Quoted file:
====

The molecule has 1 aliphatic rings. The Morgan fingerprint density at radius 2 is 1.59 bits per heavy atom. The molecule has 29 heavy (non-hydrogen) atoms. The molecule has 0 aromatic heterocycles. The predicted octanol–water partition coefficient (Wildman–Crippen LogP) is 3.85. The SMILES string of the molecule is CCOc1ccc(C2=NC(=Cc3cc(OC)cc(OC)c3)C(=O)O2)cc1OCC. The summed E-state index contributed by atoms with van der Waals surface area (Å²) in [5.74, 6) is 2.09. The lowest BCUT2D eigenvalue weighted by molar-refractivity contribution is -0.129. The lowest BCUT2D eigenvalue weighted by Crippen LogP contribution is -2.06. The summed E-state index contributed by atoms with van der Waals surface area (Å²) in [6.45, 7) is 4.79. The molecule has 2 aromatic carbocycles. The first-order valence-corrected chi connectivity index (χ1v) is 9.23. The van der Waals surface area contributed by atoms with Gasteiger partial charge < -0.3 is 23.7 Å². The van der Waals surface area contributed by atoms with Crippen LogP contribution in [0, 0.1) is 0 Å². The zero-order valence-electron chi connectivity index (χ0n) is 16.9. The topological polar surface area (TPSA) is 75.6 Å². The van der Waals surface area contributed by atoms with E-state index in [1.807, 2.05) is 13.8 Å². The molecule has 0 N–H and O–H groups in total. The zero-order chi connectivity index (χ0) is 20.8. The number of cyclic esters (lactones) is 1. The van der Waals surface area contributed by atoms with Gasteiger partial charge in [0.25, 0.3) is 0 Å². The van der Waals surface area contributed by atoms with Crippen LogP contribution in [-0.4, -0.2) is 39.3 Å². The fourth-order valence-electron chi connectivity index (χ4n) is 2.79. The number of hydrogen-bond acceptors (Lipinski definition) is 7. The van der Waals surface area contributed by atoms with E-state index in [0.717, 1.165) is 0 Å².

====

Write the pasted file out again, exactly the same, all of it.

The molecule has 1 aliphatic rings. The Morgan fingerprint density at radius 2 is 1.59 bits per heavy atom. The molecule has 29 heavy (non-hydrogen) atoms. The molecule has 0 aromatic heterocycles. The predicted octanol–water partition coefficient (Wildman–Crippen LogP) is 3.85. The SMILES string of the molecule is CCOc1ccc(C2=NC(=Cc3cc(OC)cc(OC)c3)C(=O)O2)cc1OCC. The summed E-state index contributed by atoms with van der Waals surface area (Å²) in [5.74, 6) is 2.09. The lowest BCUT2D eigenvalue weighted by molar-refractivity contribution is -0.129. The lowest BCUT2D eigenvalue weighted by Crippen LogP contribution is -2.06. The summed E-state index contributed by atoms with van der Waals surface area (Å²) in [6.45, 7) is 4.79. The molecule has 2 aromatic carbocycles. The first-order valence-corrected chi connectivity index (χ1v) is 9.23. The van der Waals surface area contributed by atoms with Gasteiger partial charge < -0.3 is 23.7 Å². The van der Waals surface area contributed by atoms with Crippen LogP contribution in [0, 0.1) is 0 Å². The zero-order valence-electron chi connectivity index (χ0n) is 16.9. The topological polar surface area (TPSA) is 75.6 Å². The van der Waals surface area contributed by atoms with E-state index in [1.807, 2.05) is 13.8 Å². The molecule has 0 N–H and O–H groups in total. The zero-order chi connectivity index (χ0) is 20.8. The number of cyclic esters (lactones) is 1. The van der Waals surface area contributed by atoms with Gasteiger partial charge in [0.25, 0.3) is 0 Å². The van der Waals surface area contributed by atoms with Crippen LogP contribution in [-0.4, -0.2) is 39.3 Å². The fourth-order valence-electron chi connectivity index (χ4n) is 2.79. The number of hydrogen-bond acceptors (Lipinski definition) is 7. The van der Waals surface area contributed by atoms with E-state index in [0.717, 1.165) is 0 Å².